Pubdate: Mon, 16 Aug 1999
Source: San Jose Mercury News (CA)
Copyright: 1999 Mercury Center
Author: John Balz
Related:  More articles on incarceration are available at 


1.3 Million Prisoners, But Growth Rate Slows

WASHINGTON -- The population of the United States' prisons increased to a
record 1.3 million last year, but the rate of growth slowed somewhat in the
country as a whole, the Justice Department reported Sunday.

At the end of 1998, state and federal prisons housed 59,866 more inmates
than a year earlier. While the increase was the greatest since 1995, the
4.8 percent growth rate was down from 5.0 percent in 1997 and considerably
lower than the decade's annual average of 6.7 percent.

Mississippi prisons had the highest inmate population growth rate in the
country, almost 17 percent.

California's prison population grew by almost 3.9 percent in 1998 -- more
than 6,000 inmates -- to a total of about 162,000. The state's penitentiary
system, the most crowded in the country, has twice as many prisoners as cells.

With more prisoners spending more time behind bars, California corrections
officials said overcrowding remains a serious problem that won't end any
time soon. The California Department of Corrections is in the midst of a $5
billion prison building program.

But Lance Corcoran, vice president of the California Correctional Peace
Officers Association, which lobbies for the Department of Corrections in
the state Legislature, said California "can't build its way out of this

State legislators and corrections officials need to come up with
alternative sentencing for offenders of less serious crimes, better
rehabilitation centers and a more extensive house arrest program to reduce
overcrowding, he said.

U.S. Justice Department officials and criminal justice experts said last
year's overall growth reflects a continuing imbalance between the effects
of anti-crime initiatives and a shortage of available prison beds.

While crime rates are dropping, "three strikes" laws and other sentencing
reforms have made it more likely that convicted criminals will go to
prison, said Allen Beck, co-author of the Justice Department report. Once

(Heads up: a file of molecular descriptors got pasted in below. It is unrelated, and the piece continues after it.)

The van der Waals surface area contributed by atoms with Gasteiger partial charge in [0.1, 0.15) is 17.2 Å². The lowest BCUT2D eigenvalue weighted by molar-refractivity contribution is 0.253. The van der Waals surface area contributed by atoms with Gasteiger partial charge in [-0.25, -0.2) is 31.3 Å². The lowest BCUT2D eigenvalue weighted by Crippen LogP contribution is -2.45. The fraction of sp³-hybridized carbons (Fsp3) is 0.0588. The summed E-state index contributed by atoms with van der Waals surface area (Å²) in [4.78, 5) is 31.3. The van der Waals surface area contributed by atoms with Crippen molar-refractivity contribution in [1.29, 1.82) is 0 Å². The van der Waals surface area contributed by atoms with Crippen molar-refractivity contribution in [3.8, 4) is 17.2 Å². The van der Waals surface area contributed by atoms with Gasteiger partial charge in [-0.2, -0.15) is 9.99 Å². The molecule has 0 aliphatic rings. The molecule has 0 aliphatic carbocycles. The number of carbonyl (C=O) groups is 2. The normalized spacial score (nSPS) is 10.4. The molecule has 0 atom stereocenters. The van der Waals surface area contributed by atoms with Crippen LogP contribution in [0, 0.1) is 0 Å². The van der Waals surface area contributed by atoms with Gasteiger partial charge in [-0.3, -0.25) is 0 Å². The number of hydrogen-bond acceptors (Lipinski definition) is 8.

they are behind bars, they are likely to serve longer sentences.

The national average for length of time served in prison increased from 22
months in 1990 to 27 months in 1997, the most recent year for which figures
are available.

A 40 percent increase in the number of offenders returned to prison for
violating parole also has contributed to growing inmate rolls, Beck said.
About 47 percent of prisoners are serving time for violent crimes.

Although the rate of growth in the prison population declined last year,
government officials were quick to stress that there is a steady increase
in the number of inmates.

"The (growth) rates going down are deceptive," said Christopher Mumola, an
analyst in the Bureau of Justice Statistics. "People think it must be
getting better, but in terms of prisoners going into the system, that's not
the case at all."

Jenni Gainsborough, a spokeswoman for Washington-based Sentencing Project,
which follows nationwide inmate populations, said the increase clearly
shows that correctional facilities are ``horribly strained."

"Politicians have stuck to this mantra that you've got to be tough on crime
and until someone says `Wait, what is the best way to stand up for public
policy while finding alternatives,' things will continue down this path,"
she said. The federal prison population grew about 9 percent last year,
more than twice the rate in state prisons. The nation's rate of prison
incarceration is now at 461 inmates per 100,000 residents, up from 292 in 1990. 
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